Opponents call new driver's license rules for foreign nationals 'institutionalized racism'

Harold Schiffman hfsclpp at gmail.com
Wed Dec 10 16:06:04 UTC 2008

Opponents call new driver's license rules for foreign nationals
'institutionalized racism'

01:42 PM CST on Tuesday, December 9, 2008
By EMILY RAMSHAW / The Dallas Morning News
eramshaw at dallasnews.com

AUSTIN – Opponents of strict new driver's license requirements for
foreign nationals are calling on state leaders to rescind the rules,
which will make immigrants' licenses and identification cards look
visibly different from those issued to U.S. citizens. Under the new
requirements, which were approved by Texas' Public Safety Commission
and went into effect Oct. 1, foreign nationals are forced to provide
documentation of their immigration status before getting a license and
each time they renew.

The licenses and identification cards, which are now vertical instead
of horizontal for immigrants, are stamped with the words "temporary
visitor" and list the date the person's legal residency expires.  "We
ask them to assimilate, to be part of American society," said Rep.
Joaquin Castro, D-San Antonio. "Yet by having a different driver's
license … we're telling them they're not part of the same United
States that everybody else is."

Supporters say the new guidelines -- which ban the Department of
Public Safety from issuing or renewing licenses for any immigrant who
is here illegally, or who has permission to stay in the country fewer
than six months -- are necessary to protect the country from terrorist
acts. The Sept. 11 attacks were carried out by hijackers who had valid
driver's licenses despite having expired visas.

"I strongly support the recent DPS rule changes that ensure public
safety and national security, and am confident the vast majority of
Texans feel the same way," Gov. Rick Perry said in a statement.
"…Those who criticize these new rules fail to acknowledge the
realities of the world in which we live, where we must know who is in
our state and nation, whether or not they mean us harm."

Texas' new policy follows a Dallas Morning News report last year that
hundreds of foreign nationals had traveled to Dallas between 2003 and
2005 to obtain fraudulent Texas driver's licenses. The ringleader of
the scam took advantage of a loophole in the state's issuance policy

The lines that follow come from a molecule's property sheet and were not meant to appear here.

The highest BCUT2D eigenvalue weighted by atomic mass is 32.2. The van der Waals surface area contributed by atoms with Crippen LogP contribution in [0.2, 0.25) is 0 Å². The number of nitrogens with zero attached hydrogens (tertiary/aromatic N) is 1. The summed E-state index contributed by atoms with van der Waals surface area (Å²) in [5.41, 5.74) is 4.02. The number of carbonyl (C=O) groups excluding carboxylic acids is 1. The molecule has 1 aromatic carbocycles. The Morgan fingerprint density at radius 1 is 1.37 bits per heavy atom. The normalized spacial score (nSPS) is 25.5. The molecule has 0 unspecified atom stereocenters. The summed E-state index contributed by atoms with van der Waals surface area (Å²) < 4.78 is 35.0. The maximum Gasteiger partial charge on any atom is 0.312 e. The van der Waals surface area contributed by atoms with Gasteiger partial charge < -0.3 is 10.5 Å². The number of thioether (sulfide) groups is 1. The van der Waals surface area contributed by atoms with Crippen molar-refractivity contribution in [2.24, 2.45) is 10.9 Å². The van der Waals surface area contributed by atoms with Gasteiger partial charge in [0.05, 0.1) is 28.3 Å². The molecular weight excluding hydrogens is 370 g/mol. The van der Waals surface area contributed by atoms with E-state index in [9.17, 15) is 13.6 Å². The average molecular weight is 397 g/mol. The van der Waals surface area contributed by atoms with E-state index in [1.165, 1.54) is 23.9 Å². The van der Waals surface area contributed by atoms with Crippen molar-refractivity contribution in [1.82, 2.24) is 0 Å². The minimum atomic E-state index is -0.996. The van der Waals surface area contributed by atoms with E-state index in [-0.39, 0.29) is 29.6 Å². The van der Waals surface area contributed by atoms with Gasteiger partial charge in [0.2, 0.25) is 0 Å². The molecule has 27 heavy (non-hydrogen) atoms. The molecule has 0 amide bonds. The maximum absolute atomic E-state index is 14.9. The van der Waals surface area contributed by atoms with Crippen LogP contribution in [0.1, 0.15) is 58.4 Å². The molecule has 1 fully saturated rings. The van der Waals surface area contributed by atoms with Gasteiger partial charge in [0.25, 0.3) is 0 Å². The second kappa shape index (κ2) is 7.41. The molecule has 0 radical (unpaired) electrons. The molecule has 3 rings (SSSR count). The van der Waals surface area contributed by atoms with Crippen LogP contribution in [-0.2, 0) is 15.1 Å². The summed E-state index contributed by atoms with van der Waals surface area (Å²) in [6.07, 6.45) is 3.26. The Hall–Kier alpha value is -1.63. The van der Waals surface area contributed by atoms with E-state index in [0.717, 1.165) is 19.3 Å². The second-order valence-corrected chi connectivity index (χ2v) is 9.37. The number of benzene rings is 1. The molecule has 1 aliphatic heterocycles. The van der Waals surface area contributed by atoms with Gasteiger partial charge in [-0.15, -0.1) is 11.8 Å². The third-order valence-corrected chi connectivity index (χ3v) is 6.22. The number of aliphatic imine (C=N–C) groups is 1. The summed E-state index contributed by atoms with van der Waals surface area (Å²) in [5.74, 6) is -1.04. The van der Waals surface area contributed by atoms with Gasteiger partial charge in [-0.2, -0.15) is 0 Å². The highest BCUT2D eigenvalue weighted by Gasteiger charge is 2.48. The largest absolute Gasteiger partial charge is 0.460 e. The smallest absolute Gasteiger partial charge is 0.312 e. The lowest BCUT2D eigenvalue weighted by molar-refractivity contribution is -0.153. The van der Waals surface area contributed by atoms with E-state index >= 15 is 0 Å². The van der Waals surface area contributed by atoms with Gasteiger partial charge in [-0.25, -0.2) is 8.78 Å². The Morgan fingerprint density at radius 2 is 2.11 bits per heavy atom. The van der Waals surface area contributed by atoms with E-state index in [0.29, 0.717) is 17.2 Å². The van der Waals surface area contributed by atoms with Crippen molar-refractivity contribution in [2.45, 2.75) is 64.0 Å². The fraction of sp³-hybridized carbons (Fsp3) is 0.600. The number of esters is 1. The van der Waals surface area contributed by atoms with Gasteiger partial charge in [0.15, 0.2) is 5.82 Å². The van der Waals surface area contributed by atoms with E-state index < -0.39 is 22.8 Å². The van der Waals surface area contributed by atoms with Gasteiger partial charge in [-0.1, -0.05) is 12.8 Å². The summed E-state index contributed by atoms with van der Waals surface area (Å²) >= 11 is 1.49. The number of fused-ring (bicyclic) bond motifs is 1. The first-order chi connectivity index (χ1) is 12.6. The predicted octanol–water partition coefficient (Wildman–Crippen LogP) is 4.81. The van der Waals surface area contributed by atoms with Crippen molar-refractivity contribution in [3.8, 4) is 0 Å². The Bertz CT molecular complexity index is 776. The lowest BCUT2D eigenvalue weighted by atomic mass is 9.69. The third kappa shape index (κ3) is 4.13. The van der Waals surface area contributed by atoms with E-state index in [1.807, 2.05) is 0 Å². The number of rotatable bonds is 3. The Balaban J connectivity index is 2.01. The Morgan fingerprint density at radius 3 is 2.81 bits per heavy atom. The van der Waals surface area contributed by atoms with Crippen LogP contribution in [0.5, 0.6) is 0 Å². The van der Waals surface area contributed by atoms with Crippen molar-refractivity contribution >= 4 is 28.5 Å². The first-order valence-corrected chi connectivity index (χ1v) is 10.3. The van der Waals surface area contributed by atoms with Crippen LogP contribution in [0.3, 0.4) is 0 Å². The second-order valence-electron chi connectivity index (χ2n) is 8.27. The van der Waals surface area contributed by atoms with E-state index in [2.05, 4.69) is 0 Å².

that allowed immigrants to get licenses with only a foreign passport
and a visa, even if the visa had expired.

But opponents say that the changes constitute "institutionalized
racism" and that the "temporary visitor" language on the card could
affect immigrants' chances at renting housing or securing a loan.

"It encourages people to treat them differently," said Luis Figueroa,
legislative staff attorney for the Mexican American Legal Defense and
Educational Fund.

And they say the Public Safety Commission overstepped its authority by
passing something akin to immigration policy. Several lawmakers are
planning their own legislation to try to counter the new guidelines.

"It has already become evident that this rule has unintended,
arbitrary consequences and needs to be scrapped," said Rep. Ruth Jones
McClendon, D-San Antonio.

DPS officials deny that the new rules have caused trouble. U.S.
citizens don't have to provide any additional evidence; birth
certificates and other information already on file with the state is
sufficient. Nor have online and mail-in renewals been disrupted for

And they say it's certainly not a profiling tool. People who are
living in the country illegally and try to get a driver's license are
simply being turned away – not arrested.

The rules are an effort to get Texas in compliance with the federal
REAL ID act, which requires states to ensure driver's licenses are
issued only to people who are lawfully in the country by late 2009.
Changing the appearance of the licenses is not a federal requirement,
and U.S. homeland security officials say they have no records on how
many states have done that.

For Edwin Palacio, a native of the Philippines who came to the U.S. on
political asylum in the early 1990s, the new Texas rules have created
"confusion instead of clarity" and "suspicion instead of trust."

"I strove to build a new life here," said Mr. Palacio, who works as an
information systems auditor in Austin. "Imagine my shock, my dismay,
my fear, to find that these rules … designated me a mere temporary
visitor to the U.S."


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